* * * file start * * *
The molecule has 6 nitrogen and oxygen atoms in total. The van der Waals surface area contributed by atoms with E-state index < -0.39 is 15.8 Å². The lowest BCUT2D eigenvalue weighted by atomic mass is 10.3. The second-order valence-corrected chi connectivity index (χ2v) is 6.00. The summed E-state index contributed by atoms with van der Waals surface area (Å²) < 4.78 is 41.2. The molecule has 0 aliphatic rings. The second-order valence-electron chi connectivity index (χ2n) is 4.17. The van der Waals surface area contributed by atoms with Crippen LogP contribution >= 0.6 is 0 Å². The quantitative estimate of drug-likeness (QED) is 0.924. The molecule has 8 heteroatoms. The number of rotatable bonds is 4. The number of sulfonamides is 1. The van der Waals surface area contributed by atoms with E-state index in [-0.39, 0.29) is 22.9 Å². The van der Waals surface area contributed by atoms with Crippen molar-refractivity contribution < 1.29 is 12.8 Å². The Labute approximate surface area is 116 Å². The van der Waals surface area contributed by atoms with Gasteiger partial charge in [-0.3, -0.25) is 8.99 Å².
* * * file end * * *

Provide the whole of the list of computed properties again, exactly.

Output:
The molecule has 6 nitrogen and oxygen atoms in total. The van der Waals surface area contributed by atoms with E-state index < -0.39 is 15.8 Å². The lowest BCUT2D eigenvalue weighted by atomic mass is 10.3. The second-order valence-corrected chi connectivity index (χ2v) is 6.00. The summed E-state index contributed by atoms with van der Waals surface area (Å²) < 4.78 is 41.2. The molecule has 0 aliphatic rings. The second-order valence-electron chi connectivity index (χ2n) is 4.17. The van der Waals surface area contributed by atoms with Crippen LogP contribution >= 0.6 is 0 Å². The quantitative estimate of drug-likeness (QED) is 0.924. The molecule has 8 heteroatoms. The number of rotatable bonds is 4. The number of sulfonamides is 1. The van der Waals surface area contributed by atoms with E-state index in [-0.39, 0.29) is 22.9 Å². The van der Waals surface area contributed by atoms with Crippen molar-refractivity contribution < 1.29 is 12.8 Å². The Labute approximate surface area is 116 Å². The van der Waals surface area contributed by atoms with Gasteiger partial charge in [-0.3, -0.25) is 8.99 Å².